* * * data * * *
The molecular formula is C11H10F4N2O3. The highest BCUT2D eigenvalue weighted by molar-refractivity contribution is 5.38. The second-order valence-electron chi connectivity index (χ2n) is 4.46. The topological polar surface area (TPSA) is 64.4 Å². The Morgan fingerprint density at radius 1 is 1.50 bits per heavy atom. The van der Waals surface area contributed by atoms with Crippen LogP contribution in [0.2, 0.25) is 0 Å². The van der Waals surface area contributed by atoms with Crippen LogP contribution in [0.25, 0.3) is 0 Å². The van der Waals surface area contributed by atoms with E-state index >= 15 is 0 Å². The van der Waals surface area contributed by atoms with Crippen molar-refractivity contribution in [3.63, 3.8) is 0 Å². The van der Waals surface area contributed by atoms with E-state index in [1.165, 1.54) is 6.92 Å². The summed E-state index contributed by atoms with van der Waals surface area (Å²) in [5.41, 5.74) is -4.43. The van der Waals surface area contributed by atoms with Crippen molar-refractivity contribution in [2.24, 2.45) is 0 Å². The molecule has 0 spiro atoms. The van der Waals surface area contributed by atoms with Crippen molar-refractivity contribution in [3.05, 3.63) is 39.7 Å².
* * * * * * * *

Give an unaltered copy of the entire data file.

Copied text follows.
The molecular formula is C11H10F4N2O3. The highest BCUT2D eigenvalue weighted by molar-refractivity contribution is 5.38. The second-order valence-electron chi connectivity index (χ2n) is 4.46. The topological polar surface area (TPSA) is 64.4 Å². The Morgan fingerprint density at radius 1 is 1.50 bits per heavy atom. The van der Waals surface area contributed by atoms with Crippen LogP contribution in [0.2, 0.25) is 0 Å². The van der Waals surface area contributed by atoms with Crippen LogP contribution in [0.25, 0.3) is 0 Å². The van der Waals surface area contributed by atoms with E-state index >= 15 is 0 Å². The van der Waals surface area contributed by atoms with Crippen molar-refractivity contribution in [3.63, 3.8) is 0 Å². The van der Waals surface area contributed by atoms with E-state index in [1.165, 1.54) is 6.92 Å². The summed E-state index contributed by atoms with van der Waals surface area (Å²) in [5.41, 5.74) is -4.43. The van der Waals surface area contributed by atoms with Crippen molar-refractivity contribution in [2.24, 2.45) is 0 Å². The molecule has 0 spiro atoms. The van der Waals surface area contributed by atoms with Crippen molar-refractivity contribution in [3.05, 3.63) is 39.7 Å².